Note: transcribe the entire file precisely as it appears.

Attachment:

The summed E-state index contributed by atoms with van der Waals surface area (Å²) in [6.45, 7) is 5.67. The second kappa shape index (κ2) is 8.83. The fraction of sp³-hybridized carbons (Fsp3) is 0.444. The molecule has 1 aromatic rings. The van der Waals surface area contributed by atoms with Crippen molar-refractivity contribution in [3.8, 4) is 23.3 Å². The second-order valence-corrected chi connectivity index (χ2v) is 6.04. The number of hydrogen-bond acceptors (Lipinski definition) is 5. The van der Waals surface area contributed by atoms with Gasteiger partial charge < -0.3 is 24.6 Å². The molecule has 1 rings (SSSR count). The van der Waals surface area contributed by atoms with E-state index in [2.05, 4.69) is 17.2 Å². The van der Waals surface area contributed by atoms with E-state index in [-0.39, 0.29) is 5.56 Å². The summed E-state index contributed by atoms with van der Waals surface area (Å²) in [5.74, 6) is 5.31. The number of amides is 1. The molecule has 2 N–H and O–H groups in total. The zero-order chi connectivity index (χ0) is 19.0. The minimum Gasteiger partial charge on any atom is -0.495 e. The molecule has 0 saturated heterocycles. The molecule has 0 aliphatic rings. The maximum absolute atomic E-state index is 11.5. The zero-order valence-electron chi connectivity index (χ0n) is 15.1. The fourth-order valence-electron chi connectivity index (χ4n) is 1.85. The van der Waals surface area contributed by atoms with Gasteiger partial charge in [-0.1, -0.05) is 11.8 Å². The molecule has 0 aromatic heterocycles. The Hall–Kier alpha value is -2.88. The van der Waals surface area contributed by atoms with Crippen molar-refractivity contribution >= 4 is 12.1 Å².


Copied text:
The summed E-state index contributed by atoms with van der Waals surface area (Å²) in [6.45, 7) is 5.67. The second kappa shape index (κ2) is 8.83. The fraction of sp³-hybridized carbons (Fsp3) is 0.444. The molecule has 1 aromatic rings. The van der Waals surface area contributed by atoms with Crippen molar-refractivity contribution in [3.8, 4) is 23.3 Å². The second-order valence-corrected chi connectivity index (χ2v) is 6.04. The number of hydrogen-bond acceptors (Lipinski definition) is 5. The van der Waals surface area contributed by atoms with Gasteiger partial charge < -0.3 is 24.6 Å². The molecule has 1 rings (SSSR count). The van der Waals surface area contributed by atoms with E-state index in [2.05, 4.69) is 17.2 Å². The van der Waals surface area contributed by atoms with E-state index in [-0.39, 0.29) is 5.56 Å². The summed E-state index contributed by atoms with van der Waals surface area (Å²) in [5.74, 6) is 5.31. The number of amides is 1. The molecule has 2 N–H and O–H groups in total. The zero-order chi connectivity index (χ0) is 19.0. The minimum Gasteiger partial charge on any atom is -0.495 e. The molecule has 0 saturated heterocycles. The molecule has 0 aliphatic rings. The maximum absolute atomic E-state index is 11.5. The zero-order valence-electron chi connectivity index (χ0n) is 15.1. The fourth-order valence-electron chi connectivity index (χ4n) is 1.85. The van der Waals surface area contributed by atoms with Gasteiger partial charge in [-0.1, -0.05) is 11.8 Å². The molecule has 0 aromatic heterocycles. The Hall–Kier alpha value is -2.88. The van der Waals surface area contributed by atoms with Crippen molar-refractivity contribution >= 4 is 12.1 Å².